Growth is an expectation of the Christian life. It is the drive to be more like Jesus today than the day before. At times this is a fun experience. Some lessons we would rather not repeat. Each step of the way we see the truth of who we are, who God is, and the amazing empowerment we get from the Gospel. In our time together, we will look at what it takes to grow.
1. Describe a time when you did something wrong, knew better, but forgot.
Growth takes purpose.
Effective growth takes both reminding ourselves of what we already know and learning new things. The things we know can become boring. We often do not want new information, getting us stuck with the past. The difference-maker is a purpose. Defining our purpose or answering the “why?” propels growth. When people take on a physical challenge, there is often a “why” behind it. The same holds true spiritually as well. In such challenges, we relearn the fundamentals as well as learn new skills to help achieve our goal.
Read: Philippians 3:12-16, “Not that I have already obtained this or am already perfect, but I press on to make it my own, because Christ Jesus has made me his own. Brothers, I do not consider that I have made it my own. But one thing I do: forgetting what lies behind and straining forward to what lies ahead, I press on toward the goal for the prize of the upward call of God in Christ Jesus. Let those of us who are mature think this way, and if in anything you think otherwise, God will reveal that also to you. Only let us hold true to what we have attained.”
2. What drove Paul to pursue growth?
Growth takes cheerleaders.
People have enough critics, but seldom enough cheerleaders. The difference is choice. Cheerleaders choose to help their team succeed. We need people who will encourage and even push us to grow. It is rare for a person to grow on their own. The Christian life was not intended to be a solo adventure. One of the strengths of a Growth Community is being each other’s cheerleaders. That is a choice each of us in our Growth Community needs to make. One of the strengths of the Apostle Paul was his cheerleading other Christians to grow.
Read Philippians 2:19-24, “I hope in the Lord Jesus to send Timothy to you soon, so that I too may be cheered by news of you. For I have no one like him, who will be genuinely concerned for your welfare. For they all seek their own interests, not those of Jesus Christ. But you know Timothy’s proven worth, how as a son with a father he has served with me in the gospel. I hope therefore to send him just as soon as I see how it will go with me, and I trust in the Lord that shortly I myself will come also.”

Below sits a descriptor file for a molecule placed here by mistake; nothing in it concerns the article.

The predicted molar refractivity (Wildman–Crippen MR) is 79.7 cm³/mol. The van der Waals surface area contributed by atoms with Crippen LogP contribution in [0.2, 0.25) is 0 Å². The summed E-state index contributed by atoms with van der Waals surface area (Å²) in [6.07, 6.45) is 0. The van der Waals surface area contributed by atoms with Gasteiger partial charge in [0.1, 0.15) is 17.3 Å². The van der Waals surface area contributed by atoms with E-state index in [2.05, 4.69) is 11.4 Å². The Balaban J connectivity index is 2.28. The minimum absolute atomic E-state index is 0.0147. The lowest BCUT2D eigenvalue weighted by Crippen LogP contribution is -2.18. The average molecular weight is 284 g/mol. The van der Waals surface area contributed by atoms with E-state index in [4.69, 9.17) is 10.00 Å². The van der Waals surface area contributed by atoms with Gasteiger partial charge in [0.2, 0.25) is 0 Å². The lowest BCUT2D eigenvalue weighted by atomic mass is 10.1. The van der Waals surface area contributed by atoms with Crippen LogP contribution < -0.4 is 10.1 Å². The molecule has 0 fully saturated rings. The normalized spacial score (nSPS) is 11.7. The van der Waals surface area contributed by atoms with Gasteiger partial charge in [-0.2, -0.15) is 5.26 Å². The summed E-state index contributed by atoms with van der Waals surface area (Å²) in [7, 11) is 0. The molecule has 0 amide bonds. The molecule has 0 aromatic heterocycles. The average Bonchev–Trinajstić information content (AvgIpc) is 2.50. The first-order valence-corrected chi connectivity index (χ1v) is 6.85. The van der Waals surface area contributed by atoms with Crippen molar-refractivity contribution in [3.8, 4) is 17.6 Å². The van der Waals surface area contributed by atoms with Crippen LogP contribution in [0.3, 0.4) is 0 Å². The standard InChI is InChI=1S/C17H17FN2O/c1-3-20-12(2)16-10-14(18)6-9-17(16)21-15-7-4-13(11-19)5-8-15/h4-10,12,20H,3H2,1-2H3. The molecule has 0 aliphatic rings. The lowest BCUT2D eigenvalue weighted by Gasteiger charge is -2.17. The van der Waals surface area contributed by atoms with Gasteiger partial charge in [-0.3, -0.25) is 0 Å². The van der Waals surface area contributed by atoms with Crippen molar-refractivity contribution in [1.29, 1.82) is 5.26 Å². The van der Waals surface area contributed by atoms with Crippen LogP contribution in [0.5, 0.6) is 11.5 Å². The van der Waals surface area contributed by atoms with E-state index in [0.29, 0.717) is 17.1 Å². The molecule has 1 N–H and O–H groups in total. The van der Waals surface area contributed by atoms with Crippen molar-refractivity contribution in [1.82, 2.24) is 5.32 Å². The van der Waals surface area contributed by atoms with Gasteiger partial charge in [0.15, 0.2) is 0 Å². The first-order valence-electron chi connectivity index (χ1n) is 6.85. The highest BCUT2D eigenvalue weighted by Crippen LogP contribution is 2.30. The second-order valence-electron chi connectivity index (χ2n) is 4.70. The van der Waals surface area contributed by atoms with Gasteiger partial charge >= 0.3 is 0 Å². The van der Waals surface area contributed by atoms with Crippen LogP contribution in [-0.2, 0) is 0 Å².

Now read 1 Thessalonians 4:1, “Finally, then, brothers, we ask and urge you in the Lord Jesus, that as you received from us how you ought to walk and to please God, just as you are doing, that you do so more and more.”
3. How was Paul a cheerleader?
Growth takes testing.
We have a choice to actively grow or not. Either way, God will test us. In Judges, God left nations to test Israel to see if they would follow His ways. In Job, God allows Satan to test Job to show that Job would stick with God. God’s testing allows us to see how far we need to go, like in Judges (That did not go so well for Israel). God’s testing also allows us to see how far we have come, like Job (Satan was proved wrong, and in all those trials, Job never sinned with his lips!). In all testing, God’s aim is to make us like Jesus. While not enjoyable, we grow from it. Thankfully, the Bible gives a healthy mindset for testing (One more thing, Israel did not pursue growth. Job did.).
Read James 1:2-4, “Count it all joy, my brothers, when you meet trials of various kinds, for you know that the testing of your faith produces steadfastness. And let steadfastness have its full effect, that you may be perfect and complete, lacking in nothing.”
Read 1 Peter 1:6-9, “In this you rejoice, though now for a little while, if necessary, you have been grieved by various trials, so that the tested genuineness of your faith—more precious than gold that perishes though it is tested by fire—may be found to result in praise and glory and honor at the revelation of Jesus Christ. Though you have not seen him, you love him. Though you do not now see him, you believe in him and rejoice with joy that is inexpressible and filled with glory, obtaining the outcome of your faith, the salvation of your souls.”
4. What is the value and the result of growing through trials?
Growth takes life.